Preconventional Moral Reasoning
Characterized by the desire to avoid punishment or gain reward
Conventional Moral Reasoning
Primary concern is to fit in and play the role of a good citizen and to follow the rules and laws.
Postconventional Moral Reasoning
Characterized by references to universal ethical principles that represent the rights or obligations of all people
Erik Erikson theorized ________ stages of psychosocial development.
Trust v. Mistrust
Infancy (0-1.5) A sense of trust requires a feeling of physical comfort & minimal amount of fear about the future. Infant's basic needs are met by responsive, sensitive caregivers.
Social Psychology
The scientific study of how people think about, influence, and relate to one another.
Adjusting one's behavior or thinking to coincide with a group standard.
The shared attitudes, beliefs, norms, and behaviors of a group communicated from one generation to the next
Serial Position Effect
The tendency to recall the first and last items in a list more easily.
Spacing Effect
The tendency for distributed practice to yield better retention than is achieved through massed practice.
Distributed Practice
Spreading rehearsal out in several sessions separated by period of time.
Ethical Guidelines for Research
Informed Consent
Protection from Harm
Descriptive Statistics
Statistics that use numbers to summarize and describe data.
The extent to which a test yields consistent results.
If a personality test measures what it intends to measure then the test is considered...
The body of a neuron is located in the ________ section of the neuron.
What part of the cerebral cortex would you use to raise your left hand?
Right motor cortex
Alzheimer's Disease is associated with a lack of which neurotransmitter?
According to Elisabeth Kubler-Ross, what are the 5 stages of a dying patient?
denial, anger, bargaining, depression and acceptance
What stage of prenatal development includes the formation of most of the major organs?
What is the automatic response called of a baby's tendency, when touched on the cheek, to open the mouth and search for food?
Rooting Reflex
A cognitive framework or concept that helps organize and interpret information.
When Dan was five, he watched his father throw items and yell at everyone around him when he became angry.
If Dan grows up to be aggressive adult, which factor could have influenced his behavior based on the above example?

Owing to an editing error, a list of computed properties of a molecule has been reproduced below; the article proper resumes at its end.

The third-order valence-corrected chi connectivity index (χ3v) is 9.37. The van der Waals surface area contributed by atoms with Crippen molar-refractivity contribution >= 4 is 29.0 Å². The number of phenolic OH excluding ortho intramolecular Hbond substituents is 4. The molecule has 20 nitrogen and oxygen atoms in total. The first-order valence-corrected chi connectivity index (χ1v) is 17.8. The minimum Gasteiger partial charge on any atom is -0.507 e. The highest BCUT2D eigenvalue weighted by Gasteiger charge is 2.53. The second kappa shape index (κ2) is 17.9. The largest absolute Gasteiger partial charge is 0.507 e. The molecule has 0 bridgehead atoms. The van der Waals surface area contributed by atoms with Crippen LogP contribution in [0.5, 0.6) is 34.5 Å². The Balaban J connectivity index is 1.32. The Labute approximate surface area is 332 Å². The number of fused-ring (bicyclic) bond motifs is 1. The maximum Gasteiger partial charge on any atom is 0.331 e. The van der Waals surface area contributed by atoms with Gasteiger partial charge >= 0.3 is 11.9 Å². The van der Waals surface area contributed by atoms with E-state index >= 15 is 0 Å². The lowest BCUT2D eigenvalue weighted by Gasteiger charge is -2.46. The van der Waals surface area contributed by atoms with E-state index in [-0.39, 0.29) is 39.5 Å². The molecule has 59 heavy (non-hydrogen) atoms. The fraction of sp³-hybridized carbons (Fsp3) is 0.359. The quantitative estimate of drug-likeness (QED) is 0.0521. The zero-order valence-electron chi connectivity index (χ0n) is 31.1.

Kevin suffers a series of terrible calamities. His friend suggests that Kevin must have done something terrible to deserve his misfortunes. The idea that Kevin is suffering bad events because he has done bad things is an example of what?
Cultural Fairness
While your mother is lecturing about cleaning your room, you lose concentration. Suddenly you hear the significant words, "no car keys" and "are you listening to me?" You are able to repeat the last few things she said before mentioning car keys.

This is an exampe of...
Priming of specific memories
What is "psychologically abnormal behavior?"
Harmful behaviors that are maladaptive, unjustifiable, disturbing, and atypical.
Deep (or elaborate) processing
A type of encoding in which you repeat a name over and over again in your head, to help you remember it.
Walking into the bedroom, you think, "I need to get my backpack in the garage." When you reach the garage, you forget what you came in there for. As you return to the bedroom, you suddenly realize "backpack!"
Flashbulb memory
True of False:

In the past, mentally ill people were often thought to be possessed by demons, tortured, or put to death.
What is the concept called that mental diseases have physical causes that can be diagnosed, treated, and often cured?
Medical model
Re-arranging the letters Y, M, O, M , R, E to form the word MEMORY is a technique called _________.
John is embarrassed because he momentarily fails to remember the name of a good friend. His poor memory is most likely the result of the failure of what?
Personality Disorder
Lasting, rigid behavior patterns that disrupt social functioning.
Shallow encoding is to short-term (working) memory as Deep encoding is to _________.
long-term memory
A chart that depicts the number of coffee cups drunk in a day contains _____________________ data.
One issue with personality testing is a person will often receive different results on the same personality test when it is taken at different times of the day, week, month, or year.

What does the personality test lack in this scenario?
Scenario: What connection did Abby make when she learned that "dog" has four legs and is furry?
During puberty, an example of "secondary sex characteristics":
Males growing facial hair
What is the process of forgetting painful experiences, according to Sigmund Freud?
Motivated Forgetting
Many people retain their classically conditioned fears without any conscious recollection of how or when those fears were learned.
What memory does this illustrate?
Which of the following is NOT classified as a psychological disorder: maladaptive, atypical, unjustifiable, malicious